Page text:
My current research focuses on two areas of inquiry in the sociology of aging. The first examines the provision of health and social care to elderly people, examined from the perspectives, agency providers, home care workers, elderly clients, and family carers. The focus is on three points of intersection: the nexus of public and private spheres, where workers provide publicly funded services in the private home sphere; of professional and non-professional labour, examining relationships between employers, co-workers, clients and caregivers; and of paid and unpaid labour, focusing on the emotional vs contractual nature of ‘care’, provision of unpaid time to meet client need, and the unpaid labour of family and friends in ‘sharing’ of care. This CIHR-funded project, Home Care in Canada: Caring at the Nexus of the Public and the Private Spheres (http://nexushomecare.arts.ubc.ca/), examines data from British Columbia, Ontario and Nova Scotia.
My second area of research interest is on widowhood in later life, focusing on the ways in which widowhood is experienced and understood in conjunction with other lifecourse events, such as immigration. Cultural representations of widowhood in research, literature, artistic and other information formats are also of interest.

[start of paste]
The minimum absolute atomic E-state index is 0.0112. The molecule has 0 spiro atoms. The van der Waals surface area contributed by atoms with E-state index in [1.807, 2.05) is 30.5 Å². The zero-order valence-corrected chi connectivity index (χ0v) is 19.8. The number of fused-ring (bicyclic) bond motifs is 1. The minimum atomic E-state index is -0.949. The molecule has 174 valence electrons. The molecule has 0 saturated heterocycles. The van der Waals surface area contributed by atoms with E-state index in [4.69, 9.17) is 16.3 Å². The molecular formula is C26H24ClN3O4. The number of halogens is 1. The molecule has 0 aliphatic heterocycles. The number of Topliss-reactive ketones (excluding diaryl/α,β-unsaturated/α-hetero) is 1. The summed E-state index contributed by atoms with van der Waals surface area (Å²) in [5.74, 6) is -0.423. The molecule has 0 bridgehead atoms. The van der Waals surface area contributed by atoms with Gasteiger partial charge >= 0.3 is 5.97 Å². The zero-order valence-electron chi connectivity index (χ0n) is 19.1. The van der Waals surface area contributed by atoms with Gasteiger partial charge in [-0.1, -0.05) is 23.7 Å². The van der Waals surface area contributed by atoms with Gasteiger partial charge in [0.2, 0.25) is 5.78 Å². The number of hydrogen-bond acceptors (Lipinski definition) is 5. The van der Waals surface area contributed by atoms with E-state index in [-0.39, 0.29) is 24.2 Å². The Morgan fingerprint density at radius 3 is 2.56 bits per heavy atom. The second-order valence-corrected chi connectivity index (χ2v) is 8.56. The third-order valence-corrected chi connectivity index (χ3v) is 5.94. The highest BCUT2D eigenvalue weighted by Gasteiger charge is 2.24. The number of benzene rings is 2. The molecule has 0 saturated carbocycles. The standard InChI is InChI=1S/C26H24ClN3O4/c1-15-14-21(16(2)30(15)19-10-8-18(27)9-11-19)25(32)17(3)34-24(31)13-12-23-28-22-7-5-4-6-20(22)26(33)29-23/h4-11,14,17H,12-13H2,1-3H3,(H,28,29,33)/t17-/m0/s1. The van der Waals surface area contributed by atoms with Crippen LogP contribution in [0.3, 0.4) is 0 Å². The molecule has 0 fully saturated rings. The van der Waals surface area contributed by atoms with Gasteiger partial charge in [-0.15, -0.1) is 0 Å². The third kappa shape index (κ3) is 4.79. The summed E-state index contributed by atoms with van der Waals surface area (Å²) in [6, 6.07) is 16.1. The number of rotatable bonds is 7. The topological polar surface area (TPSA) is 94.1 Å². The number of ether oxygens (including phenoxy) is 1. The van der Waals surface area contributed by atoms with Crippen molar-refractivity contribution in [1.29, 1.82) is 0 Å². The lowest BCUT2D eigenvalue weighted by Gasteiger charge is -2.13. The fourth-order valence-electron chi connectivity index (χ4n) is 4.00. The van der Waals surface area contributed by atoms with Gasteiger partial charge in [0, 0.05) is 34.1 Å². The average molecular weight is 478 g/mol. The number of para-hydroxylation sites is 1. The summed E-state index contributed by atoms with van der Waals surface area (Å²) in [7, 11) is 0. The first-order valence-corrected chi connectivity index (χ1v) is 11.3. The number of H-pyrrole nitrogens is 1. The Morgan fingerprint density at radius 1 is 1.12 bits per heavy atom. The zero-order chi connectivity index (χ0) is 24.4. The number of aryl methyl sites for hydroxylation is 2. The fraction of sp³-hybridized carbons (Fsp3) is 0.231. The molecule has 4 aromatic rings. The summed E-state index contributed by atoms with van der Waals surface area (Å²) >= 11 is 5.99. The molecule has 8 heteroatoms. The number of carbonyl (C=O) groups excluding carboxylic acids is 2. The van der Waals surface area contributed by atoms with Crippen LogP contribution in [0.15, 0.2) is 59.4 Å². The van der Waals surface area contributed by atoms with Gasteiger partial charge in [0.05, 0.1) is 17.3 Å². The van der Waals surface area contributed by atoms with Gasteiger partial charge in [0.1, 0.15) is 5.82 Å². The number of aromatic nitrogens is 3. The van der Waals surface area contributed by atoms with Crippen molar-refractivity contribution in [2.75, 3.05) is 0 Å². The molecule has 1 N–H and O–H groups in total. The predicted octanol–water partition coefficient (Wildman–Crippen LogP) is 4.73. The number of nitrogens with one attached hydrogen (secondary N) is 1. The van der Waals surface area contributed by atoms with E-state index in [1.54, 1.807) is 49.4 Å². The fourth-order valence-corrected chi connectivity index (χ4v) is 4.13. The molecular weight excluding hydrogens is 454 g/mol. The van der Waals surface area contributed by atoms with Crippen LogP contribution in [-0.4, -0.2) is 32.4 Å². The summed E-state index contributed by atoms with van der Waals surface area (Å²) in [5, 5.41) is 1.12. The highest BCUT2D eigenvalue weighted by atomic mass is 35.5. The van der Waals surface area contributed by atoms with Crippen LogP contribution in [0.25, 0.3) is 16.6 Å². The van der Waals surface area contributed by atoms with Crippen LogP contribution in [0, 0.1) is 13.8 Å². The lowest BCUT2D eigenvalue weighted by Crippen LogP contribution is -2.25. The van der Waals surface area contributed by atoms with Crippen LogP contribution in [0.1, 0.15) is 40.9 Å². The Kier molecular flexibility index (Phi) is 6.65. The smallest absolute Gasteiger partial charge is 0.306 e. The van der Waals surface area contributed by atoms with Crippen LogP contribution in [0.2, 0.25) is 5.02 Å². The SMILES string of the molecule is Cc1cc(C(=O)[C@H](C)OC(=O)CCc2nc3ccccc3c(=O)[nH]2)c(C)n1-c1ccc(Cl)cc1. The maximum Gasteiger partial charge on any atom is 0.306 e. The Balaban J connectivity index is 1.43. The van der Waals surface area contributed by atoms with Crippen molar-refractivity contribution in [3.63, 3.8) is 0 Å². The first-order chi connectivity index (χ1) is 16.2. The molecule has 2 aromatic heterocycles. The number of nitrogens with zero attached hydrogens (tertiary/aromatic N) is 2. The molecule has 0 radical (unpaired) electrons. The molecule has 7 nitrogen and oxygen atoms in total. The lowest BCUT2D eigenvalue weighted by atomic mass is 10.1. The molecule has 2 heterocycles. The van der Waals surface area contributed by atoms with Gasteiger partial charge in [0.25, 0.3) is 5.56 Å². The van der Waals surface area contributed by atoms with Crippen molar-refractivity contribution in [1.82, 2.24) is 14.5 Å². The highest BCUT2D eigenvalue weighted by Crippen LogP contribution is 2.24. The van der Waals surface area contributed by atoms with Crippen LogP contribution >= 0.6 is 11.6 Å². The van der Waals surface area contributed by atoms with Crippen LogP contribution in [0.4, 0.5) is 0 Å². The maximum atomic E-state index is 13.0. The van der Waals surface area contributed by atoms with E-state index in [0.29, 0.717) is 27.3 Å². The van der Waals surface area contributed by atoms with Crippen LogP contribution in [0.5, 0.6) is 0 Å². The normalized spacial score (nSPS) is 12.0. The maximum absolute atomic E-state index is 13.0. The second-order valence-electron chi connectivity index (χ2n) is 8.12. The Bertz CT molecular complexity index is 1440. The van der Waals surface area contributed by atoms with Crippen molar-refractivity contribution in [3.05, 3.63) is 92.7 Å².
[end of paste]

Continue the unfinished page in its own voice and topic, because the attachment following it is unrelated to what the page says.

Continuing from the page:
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Although both family care and home support are considered essential components of home-based health-care, the experiences of family caregivers who have a relative in receipt of home support services are not well understood. Little is known about what aspects of home support services assist family caregivers or hinder them in their caregiving. This study examines family member’s experiences of the home support services received by their elderly relatives. Based on a previous Canadian study of contributions in family caregiving, we developed a conceptual model for understanding multiple contributions in caregiving. The present study used this conceptual model to guide the analysis of data from in-depth interviews with family caregivers (N = 52), completed August 2007–April 2008, who have or had an older relative in receipt of home support services in British Columbia, Canada, in the previous 12 months. Verbatim transcripts were read, re-read and independently coded by three members of the research team to identify common themes. Themes relating to direct care (care provided directly to the elderly person) and assistive care (care provided to one caregiver by another) were identified. In discussing the direct care provided by workers, family members emphasised dissatisfaction with instrumental assistance provided by home support workers while also stressing the importance of affective assistance. In commenting about assistive care there were three key themes: caring together, care management, and quality assurance and monitoring. In conclusion, the important role of home support in providing relief for caregivers is highlighted and implications for caregiver policy are discussed.